We can manifest it. You heard it here first! You’re also an executive producer on the show. Was it important for that to be part of your role when you were pitching this?
“I honestly was willing to take the executive producer tag over the hosting tag. It was that important to me. Because this is my intellectual property. I think it shows the importance for people of colour to own their ideas. And also, this is my baby, and I wanted to see it through. I’m involved in the ideation side, the creative side, managing our social media teams. I’m very involved in how this show goes. What you will see as the audience is me, and I think it's incredibly important for it to be that way because my name is on the show. If I'm just walking in and reading the script, at the end of the day, that's not cool with me.”
You’ve been a part of a lot of firsts. All of your accomplishments are something to be very proud of, but do you feel any pressure to be defined in those terms?
“There's always a certain kind of pressure when you are the first person to step into things, especially as a Black woman, because you realize that the person behind you, their success or opportunity or shot might rely on what you do. Is that fair to take on? Absolutely not. But I would be lying to say that I don't take it on. Every step that I'm taking, everything that I do, I keep in mind a lot of other people when I do it.
“This is why I'm so passionate about getting this show right. Unfortunately, as far as we think we’ve come, Black people still don't have the luxury of hiccups. We don't have that privilege yet. But I think the biggest pressure that I have put on myself is, Alright, you have all these firsts, how are you making sure that you're not the last? How are you making sure that there's a pipeline of Kaylas coming in? So that it’s not, ‘Oh wow a Black woman,’ but it’s more so ‘Dope, there’s this person over here, there’s another woman over there.’ There’s space and room for us and our Blackness does not look all the same, our Blackness looks different, our Blackness is intersectional. That is the bigger goal for me, doing my job so it can in some way play a part in opening up the field for more people to be in here and to thrive.”
This is a pivot, but I wanted to ask you about fashion. We're over women only being asked about that of course, but you have such great style. What role does fashion play in your life?
“I love my athleisures. Fashion to me is something I just play with. It's so fun. So sometimes you'll see me in a heel. Most times you'll see me in a sneaker. I mix it up. Why I do that is because that's how I feel like more of my personality can come through. When I was 15, I was thrifting because that’s all I could afford when I was living solo. So I was making outfits work. And that's where I had a lot of my identity; it made me feel empowered in a way that made me feel confident.
“One thing that I say though for anyone that talks about my looks, I ask: ‘But did you listen to what I said?’ Check the receipts, the work that I do is pretty alright. If I want to put a little extra time on the outfit, then I think I can do that because I know that I'm coming into every opportunity, every hit, every highlight prepared.”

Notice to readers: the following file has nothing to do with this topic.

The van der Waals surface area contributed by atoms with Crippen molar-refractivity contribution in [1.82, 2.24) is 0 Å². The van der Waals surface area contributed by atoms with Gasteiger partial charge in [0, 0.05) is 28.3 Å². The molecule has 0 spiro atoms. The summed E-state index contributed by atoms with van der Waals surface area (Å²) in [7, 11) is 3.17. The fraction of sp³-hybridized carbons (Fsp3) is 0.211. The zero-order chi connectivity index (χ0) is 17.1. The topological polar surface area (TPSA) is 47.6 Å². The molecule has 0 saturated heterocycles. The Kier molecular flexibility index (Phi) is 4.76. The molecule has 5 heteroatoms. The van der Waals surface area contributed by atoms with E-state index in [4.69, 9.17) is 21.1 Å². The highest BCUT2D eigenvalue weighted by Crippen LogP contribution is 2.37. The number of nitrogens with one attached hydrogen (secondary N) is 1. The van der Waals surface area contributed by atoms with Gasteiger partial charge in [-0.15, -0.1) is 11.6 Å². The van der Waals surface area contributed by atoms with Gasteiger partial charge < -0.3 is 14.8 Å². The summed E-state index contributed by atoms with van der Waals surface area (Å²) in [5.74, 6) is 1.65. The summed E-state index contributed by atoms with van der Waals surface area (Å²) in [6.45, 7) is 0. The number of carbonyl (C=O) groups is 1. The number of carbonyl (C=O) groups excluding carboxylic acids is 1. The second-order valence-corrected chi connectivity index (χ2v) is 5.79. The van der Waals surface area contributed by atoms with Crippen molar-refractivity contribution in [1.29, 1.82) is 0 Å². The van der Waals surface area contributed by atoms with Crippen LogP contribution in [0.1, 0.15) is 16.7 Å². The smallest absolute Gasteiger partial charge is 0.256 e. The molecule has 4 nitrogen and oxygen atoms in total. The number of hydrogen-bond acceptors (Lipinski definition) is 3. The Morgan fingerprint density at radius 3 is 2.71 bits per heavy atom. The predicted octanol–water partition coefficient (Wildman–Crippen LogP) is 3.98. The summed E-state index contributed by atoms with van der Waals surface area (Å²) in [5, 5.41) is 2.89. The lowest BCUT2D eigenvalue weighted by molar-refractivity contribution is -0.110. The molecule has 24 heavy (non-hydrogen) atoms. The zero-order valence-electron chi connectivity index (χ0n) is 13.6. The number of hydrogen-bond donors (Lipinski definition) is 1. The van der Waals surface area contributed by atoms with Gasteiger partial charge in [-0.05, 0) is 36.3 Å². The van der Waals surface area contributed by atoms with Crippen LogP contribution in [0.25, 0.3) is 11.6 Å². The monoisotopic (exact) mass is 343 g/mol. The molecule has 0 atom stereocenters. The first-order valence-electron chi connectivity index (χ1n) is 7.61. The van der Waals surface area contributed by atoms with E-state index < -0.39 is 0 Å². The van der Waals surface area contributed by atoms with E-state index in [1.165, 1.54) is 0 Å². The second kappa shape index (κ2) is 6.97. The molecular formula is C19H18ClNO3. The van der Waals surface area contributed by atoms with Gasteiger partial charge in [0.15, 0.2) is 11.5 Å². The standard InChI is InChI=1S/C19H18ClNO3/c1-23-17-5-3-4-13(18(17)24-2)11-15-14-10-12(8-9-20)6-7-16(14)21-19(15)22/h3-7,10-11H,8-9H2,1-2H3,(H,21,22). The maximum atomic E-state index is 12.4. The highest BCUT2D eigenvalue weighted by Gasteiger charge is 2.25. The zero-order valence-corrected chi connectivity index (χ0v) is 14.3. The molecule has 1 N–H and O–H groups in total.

Athletes are notoriously superstitious — do you have any pregame or pre-broadcast superstitions that you do?
“I listen to the most ratchet music, like ratchet music; dancehall, all of the things. Whenever I'm heading to the studio, whenever I'm about to sit down and write. I just like to get in my zone and do things that make me feel comfortable. Music is a big part of that for me. I have the weirdest hours anyways; I’m a night owl, so nothing's normal.”
Walk me through the show. What can people expect and what makes it different?
“Girl, we are all over the place [laughs]. No I’m kidding. What makes us different is the pace and the energy — the looseness, so to speak. When you watch sports television these days, there's a certain package; delivery is a certain way, you get your highlights a certain way. There's a lot of structure. And as much as we need that as fans and they love that, and it's something that we've grown accustomed to, there's not that much opportunity to add nuance to the big stories.
I'm looking forward to going back to creating for myself, creating for my 15-year-old self, for my 20-year-old self, someone that could enjoy this and not feel like I have to cater to Joe in Saskatchewan. Not that I have anything against Joe!
“We're going to take those big storylines that you see and do the deep dives, and go down the rabbit holes for you and tell you why you should care about it, why it matters, how this affects you at the end of the day. I'm a big believer that it's not sports anymore, it’s sports and entertainment. We're watching what Russell Westbrook’s wearing, we're watching what Naomi Osaka’s up to next, we just saw Kevin Durant win an Oscar. What we're seeing now with athletes is that they are so much more than that. And that's so good to see, especially from young BIPOC people. Especially in the Black community, sometimes you’re told, ‘If you want to get in the sports space, it can only be because of your athletics.’ So when you see Kevin Durant, when you see LeBron James who now has stakes in the Boston Red Sox, you see that ownership. That's important. I want to make sure that our show is highlighting the multifacetedness of athletes, but also artists and also people that we can relate a little bit better, and also feel inspired ourselves.
“What I love is, in that promo clip, she says something to the effect of, ‘No this is not for them, this is for me.’ And I think that that's such an important thing that we remember as young BIPOC creatives. Before, we used to tailor, change, and morph the way that we speak, and the way that we create so that it can be digestible for a certain sort of audience. And we didn't really acknowledge, truly, that we are part of that audience. We are the audience. So, I'm so looking forward to going back to creating for myself, creating for my 15-year-old self, for my 20-year-old self, someone that could enjoy this and not feel like I have to cater to Joe in Saskatchewan. Not that I have anything against Joe! But that seems to be the prototype in any newsroom, like how would Suzy in Saskatchewan feel about this? Suzy, we would love to have you girl, but if you don't want to join us, that’s okay.”
There's other people who are interested in this content.
“Exactly. There's Kayla from Scarborough. She's just fine.”
This conversation has been edited and condensed for clarity.
Want to hear more from Kayla? Join Grey and R29 Unbothered Senior Editor Kathleen Newman-Bremang on Refinery29 Canada’s Instagram on May 12 at 6 p.m. EST as they chat about the sportscaster's new show, The Shift, and making change in the industry.